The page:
Re­tail­ers vs Brands

Don’t ex­pect branded sup­pli­ers to roll over and play dead as re­tail­ers grow.

Progressive Grocer (India) - - Memory Lane -

The re­la­tion­ship be­tween brands and large re­tail­ers is truly one of the “love-hate” kind. There is no doubt that brands love the scale that large re­tail­ers pro­vide them, with the quick ac­cess to a large foot­print in the mar­ket, and the high vis­i­bil­ity. On the other hand, as a ven­dor, they hate the ne­go­ti­at­ing edge that this scale gives the large re­tailer. Brands gen­er­ally rule frag­mented re­tail en­vi­ron­ments such as In­dia. Large re­tail­ers squeeze out more mar­gins in the form of bulk dis­counts, place­ment fees and the like. There’s more: spe­cial pro­mo­tions, dif­fer­en­tial mer­chan­dis­ing and de­liv­ery needs… the list of de­mands seems end­less.

On the other side, re­tail­ers love brands for the foot­fall they bring. The brand typ­i­cally cre­ates a “need to buy” on the con­sumer’s part, and in­vests in cre­at­ing a dis­tinc­tive propo­si­tion, which is valu­able in a clut­tered mar­ket. In many cases the brand would have also ad­ver­tised where it is avail­able. This is all good stuff for the re­tailer, who then essen­tially has to make sure that the brand is avail­able and vis­i­ble in-store to the cus­tomer to con­vert the walk-ins into sales. How­ever, what re­tail­ers don’t like is the fact that brands will gen­er­ally charge a pre­mium of 10-50% over a com­pa­ra­ble generic prod­uct. In some cases the pre­mium may be so high that the brand prod­uct’s price it­self is a mul­ti­ple of a generic prod­uct’s price.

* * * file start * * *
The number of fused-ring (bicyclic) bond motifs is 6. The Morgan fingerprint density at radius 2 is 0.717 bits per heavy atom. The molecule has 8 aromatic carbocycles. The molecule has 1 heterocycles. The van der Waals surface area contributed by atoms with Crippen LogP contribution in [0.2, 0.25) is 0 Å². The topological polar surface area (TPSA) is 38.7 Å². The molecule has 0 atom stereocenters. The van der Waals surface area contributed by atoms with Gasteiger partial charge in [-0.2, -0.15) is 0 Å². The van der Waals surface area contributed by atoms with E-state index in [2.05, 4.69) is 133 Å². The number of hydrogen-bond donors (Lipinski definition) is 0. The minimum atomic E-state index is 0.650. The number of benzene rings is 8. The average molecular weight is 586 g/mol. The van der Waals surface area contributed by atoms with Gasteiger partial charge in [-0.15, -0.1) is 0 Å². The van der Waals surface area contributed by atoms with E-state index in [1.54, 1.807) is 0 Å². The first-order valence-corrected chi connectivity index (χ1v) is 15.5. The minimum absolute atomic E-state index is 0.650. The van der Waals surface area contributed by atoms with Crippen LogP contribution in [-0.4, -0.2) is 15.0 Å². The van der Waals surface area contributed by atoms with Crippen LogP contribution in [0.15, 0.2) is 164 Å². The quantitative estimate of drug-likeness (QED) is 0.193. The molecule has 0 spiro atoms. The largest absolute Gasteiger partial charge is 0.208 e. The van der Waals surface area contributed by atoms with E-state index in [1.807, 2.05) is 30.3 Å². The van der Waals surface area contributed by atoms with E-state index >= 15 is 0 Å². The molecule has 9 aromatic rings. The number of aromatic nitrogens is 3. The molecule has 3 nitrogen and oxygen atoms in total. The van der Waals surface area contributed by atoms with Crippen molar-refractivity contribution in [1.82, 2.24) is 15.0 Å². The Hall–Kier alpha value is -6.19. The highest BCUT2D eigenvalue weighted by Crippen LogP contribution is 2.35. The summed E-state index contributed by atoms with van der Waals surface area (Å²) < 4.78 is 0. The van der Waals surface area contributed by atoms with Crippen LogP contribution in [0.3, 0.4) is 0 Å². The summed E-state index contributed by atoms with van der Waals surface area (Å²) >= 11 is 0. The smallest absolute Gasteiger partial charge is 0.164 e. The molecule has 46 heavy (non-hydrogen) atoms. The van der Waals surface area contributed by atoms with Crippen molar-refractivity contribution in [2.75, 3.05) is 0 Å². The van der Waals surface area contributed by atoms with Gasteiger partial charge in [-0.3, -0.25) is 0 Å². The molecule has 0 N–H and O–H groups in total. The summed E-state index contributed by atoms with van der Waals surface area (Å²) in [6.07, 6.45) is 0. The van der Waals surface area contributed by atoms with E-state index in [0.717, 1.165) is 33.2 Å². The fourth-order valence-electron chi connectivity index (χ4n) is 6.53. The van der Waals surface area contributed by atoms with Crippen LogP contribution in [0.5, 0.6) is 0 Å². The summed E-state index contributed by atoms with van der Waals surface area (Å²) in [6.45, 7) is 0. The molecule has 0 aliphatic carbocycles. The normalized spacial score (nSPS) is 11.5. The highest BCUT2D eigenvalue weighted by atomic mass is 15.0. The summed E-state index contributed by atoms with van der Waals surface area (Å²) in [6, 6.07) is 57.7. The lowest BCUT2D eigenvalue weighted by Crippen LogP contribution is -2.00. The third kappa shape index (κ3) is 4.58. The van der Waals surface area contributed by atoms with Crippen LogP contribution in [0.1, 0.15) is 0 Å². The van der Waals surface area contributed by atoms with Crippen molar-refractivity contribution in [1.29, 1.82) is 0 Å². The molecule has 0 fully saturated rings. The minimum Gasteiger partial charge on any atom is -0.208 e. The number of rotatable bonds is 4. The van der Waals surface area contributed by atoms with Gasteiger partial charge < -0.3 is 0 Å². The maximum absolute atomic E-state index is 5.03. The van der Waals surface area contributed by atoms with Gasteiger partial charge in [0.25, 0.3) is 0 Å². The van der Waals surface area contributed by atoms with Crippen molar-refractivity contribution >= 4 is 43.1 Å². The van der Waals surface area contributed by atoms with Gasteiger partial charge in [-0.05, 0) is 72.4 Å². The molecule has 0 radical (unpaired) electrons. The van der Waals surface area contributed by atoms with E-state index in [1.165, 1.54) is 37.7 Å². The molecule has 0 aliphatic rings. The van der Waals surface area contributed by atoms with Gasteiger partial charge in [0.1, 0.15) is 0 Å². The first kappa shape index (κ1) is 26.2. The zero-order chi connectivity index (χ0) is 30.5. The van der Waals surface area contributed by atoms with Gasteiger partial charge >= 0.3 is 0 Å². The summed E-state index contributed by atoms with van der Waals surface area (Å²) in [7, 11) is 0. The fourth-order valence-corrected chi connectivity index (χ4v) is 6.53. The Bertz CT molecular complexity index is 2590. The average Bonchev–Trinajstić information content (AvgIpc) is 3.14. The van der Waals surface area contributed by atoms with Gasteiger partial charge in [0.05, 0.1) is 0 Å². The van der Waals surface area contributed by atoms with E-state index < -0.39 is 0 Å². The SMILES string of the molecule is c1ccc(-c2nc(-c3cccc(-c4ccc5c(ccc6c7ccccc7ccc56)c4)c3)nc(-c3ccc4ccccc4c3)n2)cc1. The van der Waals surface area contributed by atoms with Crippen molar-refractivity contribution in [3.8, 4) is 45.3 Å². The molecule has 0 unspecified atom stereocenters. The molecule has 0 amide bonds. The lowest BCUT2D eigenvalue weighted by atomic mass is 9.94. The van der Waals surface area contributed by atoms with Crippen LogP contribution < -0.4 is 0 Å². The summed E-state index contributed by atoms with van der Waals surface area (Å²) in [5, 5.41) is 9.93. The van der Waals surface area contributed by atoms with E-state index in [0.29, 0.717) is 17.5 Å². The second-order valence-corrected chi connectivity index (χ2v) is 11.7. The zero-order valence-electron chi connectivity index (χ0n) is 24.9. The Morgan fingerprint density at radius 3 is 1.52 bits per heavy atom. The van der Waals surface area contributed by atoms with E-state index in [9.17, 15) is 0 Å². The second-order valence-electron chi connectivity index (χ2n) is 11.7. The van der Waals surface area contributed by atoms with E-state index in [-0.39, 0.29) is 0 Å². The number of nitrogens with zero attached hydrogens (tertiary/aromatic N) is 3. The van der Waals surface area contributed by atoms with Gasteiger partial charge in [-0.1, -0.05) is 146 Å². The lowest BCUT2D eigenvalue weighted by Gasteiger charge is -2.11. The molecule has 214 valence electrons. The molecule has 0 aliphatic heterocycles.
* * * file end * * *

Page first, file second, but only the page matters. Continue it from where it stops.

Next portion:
The re­tailer-brand part­ner­ship is a very pow­er­ful one, even from early days. Many con­sumer brands and branded com­pa­nies have scaled up sig­nif­i­cantly with the growth of their re­tail cus­tomers. The US mar­ket due to its sheer size and its evo­lu­tion of­fers nu­mer­ous ex­am­ples in­clud­ing com­pa­nies such as Levi Strauss, Hanes, Fruit of the Loom and Proc­tor & Gam­ble that grew on the back of dis­coun­ters such as Wal-mart and K-mart as well as re­tail­ers such as JC Pen­ney, Macy’s and Sears.

An es­tab­lished brand pro­vides the new re­tailer cred­i­bil­ity, even as the re­tailer pro­vides the brand new shelf-space. Or the other way around: even a new brand pro­vides value to an es­tab­lished re­tailer by iden­ti­fy­ing the mar­ket need, de­vel­op­ing the prod­uct, man­ag­ing sourc­ing and pro­duc­tion, and es­tab­lish­ing the con­sumer’s in­ter­est in the prod­uct, while it is the es­tab­lished re­tailer who pro­vides the much-needed cred­i­bil­ity and pres­ence to the new brand.